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Energy Future - Associated Projects

Summary

Work on Boulder’s Energy Future is organized into four work areas:

      1.   Boulder's Climate Commitment 

      2.   Municipalization

  •  Legal and Regulatory
  •  Transition Plan

      3. Energy Pilot Projects

  • Resilient Energy Infrastructure Pilot Project
  • Natural Gas Replacement Project
  • Solar Development

      4. Regional Collaboration

  • Colorado Coalition for Climate Action Coalition (CC4CA)

Status and Potential Next Steps

Boulder's Climate Commitment 

In December 2016, City Council formally adopted goals to guide Boulder’s climate action efforts, including the goal of reducing community-wide greenhouse gas emissions 80 percent from 2005 levels by 2050; the goal of reducing emissions from city operations 80 percent below 2008 levels by 2030; and the goal of achieving 100 percent renewable electricity community-wide by 2030.  The adopted goals also include progress indicators, and targets for local renewable energy generation for key milestone years.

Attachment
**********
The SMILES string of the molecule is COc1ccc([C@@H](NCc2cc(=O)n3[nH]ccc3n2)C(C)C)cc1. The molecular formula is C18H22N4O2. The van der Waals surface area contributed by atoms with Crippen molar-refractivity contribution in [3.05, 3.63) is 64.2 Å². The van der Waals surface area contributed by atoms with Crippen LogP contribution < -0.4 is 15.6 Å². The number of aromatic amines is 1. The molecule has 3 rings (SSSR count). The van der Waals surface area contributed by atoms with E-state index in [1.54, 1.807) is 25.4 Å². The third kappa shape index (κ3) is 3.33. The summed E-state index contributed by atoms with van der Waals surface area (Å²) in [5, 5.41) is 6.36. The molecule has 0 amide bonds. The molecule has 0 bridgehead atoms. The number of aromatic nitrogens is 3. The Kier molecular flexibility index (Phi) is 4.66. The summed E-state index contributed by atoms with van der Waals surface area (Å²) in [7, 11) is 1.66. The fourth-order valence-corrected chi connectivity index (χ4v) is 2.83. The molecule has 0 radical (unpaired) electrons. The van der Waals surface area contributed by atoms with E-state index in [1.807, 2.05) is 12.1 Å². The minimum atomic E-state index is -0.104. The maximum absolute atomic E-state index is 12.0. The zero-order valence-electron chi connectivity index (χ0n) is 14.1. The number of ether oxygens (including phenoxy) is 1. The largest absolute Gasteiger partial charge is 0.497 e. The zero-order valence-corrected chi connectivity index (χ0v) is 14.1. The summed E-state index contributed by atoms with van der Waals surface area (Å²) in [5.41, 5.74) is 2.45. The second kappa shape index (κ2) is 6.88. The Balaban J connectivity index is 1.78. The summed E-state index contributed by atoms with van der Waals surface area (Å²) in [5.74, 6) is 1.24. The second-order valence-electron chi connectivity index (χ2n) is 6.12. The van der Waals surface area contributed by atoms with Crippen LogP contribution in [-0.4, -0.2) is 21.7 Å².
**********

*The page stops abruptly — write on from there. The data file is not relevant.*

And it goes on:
In 2017, several climate-related projects will be on the council calendar and are described below, including energy code updates and work toward a potential municipal electric utility and related energy future projects, including several pilot projects. In addition, the city team will continue to build community partnerships in support of emission reduction efforts and launch a new community engagement effort; launch phase 2 of Boulder’s Energy Challenge; continue to support delivery of EnergySmart and PACE services to homes and businesses; work toward 100 percent compliance of the city’s SmartRegs requirements; implement next steps for the Building Performance Ordinance; and continue to reduce landfill-related emissions through implementation of the Universal Zero Waste Ordinance.

Municipalization